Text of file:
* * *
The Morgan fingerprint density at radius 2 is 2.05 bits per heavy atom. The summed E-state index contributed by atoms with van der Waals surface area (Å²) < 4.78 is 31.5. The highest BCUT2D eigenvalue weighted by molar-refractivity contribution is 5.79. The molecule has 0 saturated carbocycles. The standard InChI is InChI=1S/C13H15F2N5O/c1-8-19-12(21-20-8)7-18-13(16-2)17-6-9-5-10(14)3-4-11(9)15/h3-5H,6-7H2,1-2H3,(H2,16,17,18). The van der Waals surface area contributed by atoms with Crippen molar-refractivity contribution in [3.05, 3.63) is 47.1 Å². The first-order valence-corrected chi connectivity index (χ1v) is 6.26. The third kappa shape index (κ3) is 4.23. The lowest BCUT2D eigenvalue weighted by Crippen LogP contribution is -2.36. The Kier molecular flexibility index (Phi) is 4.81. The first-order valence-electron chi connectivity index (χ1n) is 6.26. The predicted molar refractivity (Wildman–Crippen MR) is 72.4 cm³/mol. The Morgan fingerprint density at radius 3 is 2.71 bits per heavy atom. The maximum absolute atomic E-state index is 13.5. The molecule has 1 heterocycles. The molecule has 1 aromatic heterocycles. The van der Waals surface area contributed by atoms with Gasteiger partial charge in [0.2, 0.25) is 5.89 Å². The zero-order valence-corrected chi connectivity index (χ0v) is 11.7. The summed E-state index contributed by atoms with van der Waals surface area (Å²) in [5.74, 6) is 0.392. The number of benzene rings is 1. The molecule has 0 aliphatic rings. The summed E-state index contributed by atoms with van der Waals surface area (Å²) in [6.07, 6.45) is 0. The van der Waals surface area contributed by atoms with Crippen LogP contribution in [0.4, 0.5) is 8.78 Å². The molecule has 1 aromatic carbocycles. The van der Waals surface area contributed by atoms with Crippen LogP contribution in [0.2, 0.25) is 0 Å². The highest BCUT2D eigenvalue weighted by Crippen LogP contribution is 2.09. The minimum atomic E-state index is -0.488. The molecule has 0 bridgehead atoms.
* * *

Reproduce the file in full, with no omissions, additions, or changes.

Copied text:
The Morgan fingerprint density at radius 2 is 2.05 bits per heavy atom. The summed E-state index contributed by atoms with van der Waals surface area (Å²) < 4.78 is 31.5. The highest BCUT2D eigenvalue weighted by molar-refractivity contribution is 5.79. The molecule has 0 saturated carbocycles. The standard InChI is InChI=1S/C13H15F2N5O/c1-8-19-12(21-20-8)7-18-13(16-2)17-6-9-5-10(14)3-4-11(9)15/h3-5H,6-7H2,1-2H3,(H2,16,17,18). The van der Waals surface area contributed by atoms with Crippen molar-refractivity contribution in [3.05, 3.63) is 47.1 Å². The first-order valence-corrected chi connectivity index (χ1v) is 6.26. The third kappa shape index (κ3) is 4.23. The lowest BCUT2D eigenvalue weighted by Crippen LogP contribution is -2.36. The Kier molecular flexibility index (Phi) is 4.81. The first-order valence-electron chi connectivity index (χ1n) is 6.26. The predicted molar refractivity (Wildman–Crippen MR) is 72.4 cm³/mol. The Morgan fingerprint density at radius 3 is 2.71 bits per heavy atom. The maximum absolute atomic E-state index is 13.5. The molecule has 1 heterocycles. The molecule has 1 aromatic heterocycles. The van der Waals surface area contributed by atoms with Gasteiger partial charge in [0.2, 0.25) is 5.89 Å². The zero-order valence-corrected chi connectivity index (χ0v) is 11.7. The summed E-state index contributed by atoms with van der Waals surface area (Å²) in [5.74, 6) is 0.392. The number of benzene rings is 1. The molecule has 0 aliphatic rings. The summed E-state index contributed by atoms with van der Waals surface area (Å²) in [6.07, 6.45) is 0. The van der Waals surface area contributed by atoms with Crippen LogP contribution in [0.4, 0.5) is 8.78 Å². The molecule has 1 aromatic carbocycles. The van der Waals surface area contributed by atoms with Crippen LogP contribution in [0.2, 0.25) is 0 Å². The highest BCUT2D eigenvalue weighted by Crippen LogP contribution is 2.09. The minimum atomic E-state index is -0.488. The molecule has 0 bridgehead atoms.